For he grew up before him like a young plant,
and like a root out of dry ground;
he had no form or majesty that we should look at him,
and no beauty that we should desire him.
“No form or majesty that we should look at him”?
“No beauty that we should desire him”?
Jesus “looked” so unlike our superficial vision of a tall and beautiful leader, so unlike a Savior—both in physical attributes as well as in His expression of divine power and love—that humanity took Him to the cross to torture and discard his body.
Thankfully for us, God has different values than the world—justice, mercy, love—and He invites us to be unified with Him and to share in His values. And in His ineffably deep level of existence, being tall, even if it brings with it an unfair advantage during our fleeting time on the Earth, simply does not matter in His divine calculus.
So, how tall was Jesus?
Biblical and historical scholars have actually tried to answer this question. They assume Jesus was not unusually tall or short, based on Isaiah’s description and the fact that the soldiers in the Garden of Gethsemane needed Judas to point out a physically unremarkable Jesus in the midst of his disciples. Considering the average height of Jewish men in Israel around 2,000 years ago, scholars suggest that Jesus was likely between 5’1” and 5’4”.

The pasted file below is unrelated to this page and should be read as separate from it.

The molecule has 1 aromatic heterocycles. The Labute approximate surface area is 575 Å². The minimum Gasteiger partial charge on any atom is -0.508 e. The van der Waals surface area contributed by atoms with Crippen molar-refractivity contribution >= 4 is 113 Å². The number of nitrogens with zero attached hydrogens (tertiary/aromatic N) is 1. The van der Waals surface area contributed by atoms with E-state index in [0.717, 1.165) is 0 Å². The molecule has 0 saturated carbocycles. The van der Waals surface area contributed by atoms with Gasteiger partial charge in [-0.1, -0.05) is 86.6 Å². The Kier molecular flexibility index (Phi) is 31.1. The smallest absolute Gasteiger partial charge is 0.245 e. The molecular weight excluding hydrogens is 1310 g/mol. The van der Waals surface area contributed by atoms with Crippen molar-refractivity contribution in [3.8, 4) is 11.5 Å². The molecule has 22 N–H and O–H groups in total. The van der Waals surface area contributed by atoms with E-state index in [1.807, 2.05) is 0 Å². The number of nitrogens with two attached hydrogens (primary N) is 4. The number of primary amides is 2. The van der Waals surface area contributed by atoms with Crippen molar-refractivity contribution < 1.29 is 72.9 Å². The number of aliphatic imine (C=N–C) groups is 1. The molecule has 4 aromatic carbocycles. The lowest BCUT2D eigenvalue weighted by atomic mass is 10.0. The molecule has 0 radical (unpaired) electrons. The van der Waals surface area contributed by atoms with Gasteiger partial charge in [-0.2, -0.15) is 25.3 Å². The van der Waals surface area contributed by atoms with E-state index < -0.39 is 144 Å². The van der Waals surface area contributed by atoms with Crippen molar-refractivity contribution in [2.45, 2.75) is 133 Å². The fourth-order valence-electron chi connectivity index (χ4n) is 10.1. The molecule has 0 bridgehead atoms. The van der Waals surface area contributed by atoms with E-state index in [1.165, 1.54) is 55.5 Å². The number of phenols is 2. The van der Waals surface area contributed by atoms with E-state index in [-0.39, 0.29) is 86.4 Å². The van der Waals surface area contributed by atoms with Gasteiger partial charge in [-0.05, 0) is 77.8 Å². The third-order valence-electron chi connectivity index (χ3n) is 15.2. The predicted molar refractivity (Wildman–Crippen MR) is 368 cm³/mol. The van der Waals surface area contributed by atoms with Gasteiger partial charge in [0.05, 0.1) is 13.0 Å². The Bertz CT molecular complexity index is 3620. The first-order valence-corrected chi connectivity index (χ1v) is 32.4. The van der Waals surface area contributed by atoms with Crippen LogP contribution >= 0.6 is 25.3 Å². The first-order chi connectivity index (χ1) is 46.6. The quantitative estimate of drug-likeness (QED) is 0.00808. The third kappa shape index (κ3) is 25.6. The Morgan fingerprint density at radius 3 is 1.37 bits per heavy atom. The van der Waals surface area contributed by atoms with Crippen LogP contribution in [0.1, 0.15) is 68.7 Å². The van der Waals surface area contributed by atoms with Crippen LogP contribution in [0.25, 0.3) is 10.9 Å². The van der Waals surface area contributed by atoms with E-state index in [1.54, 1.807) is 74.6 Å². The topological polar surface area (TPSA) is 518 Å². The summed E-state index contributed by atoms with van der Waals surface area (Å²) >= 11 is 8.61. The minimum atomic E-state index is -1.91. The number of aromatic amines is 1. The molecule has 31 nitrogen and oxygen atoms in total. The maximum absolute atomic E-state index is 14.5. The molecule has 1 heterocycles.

It is worth noting that after the resurrection, Jesus appeared to Mary Magdalene, and she thought He was a gardener. This implies He looked and acted like a gardener, i.e., one who cares for living things and treats them in a way that will lead them to thrive and bear fruit. Tall, short, or average height, perhaps this is how we should aim to appear to our fellow man.
Sean Coons is the author of Body: or, How Hope Confronts Her Shadow and Calls the Flutter Girl to Flight, a Christian fiction comedy exploring body image and intuitive eating. Sean’s latest novel, Firefly: Let There Be Light, is a middle-grade adventure slated for publication by Black Rose Writing in October 2021. Twitter: @seancoons. Facebook: @seancoonswriter. Instagram: @seanmcoons. SeanCoons.com.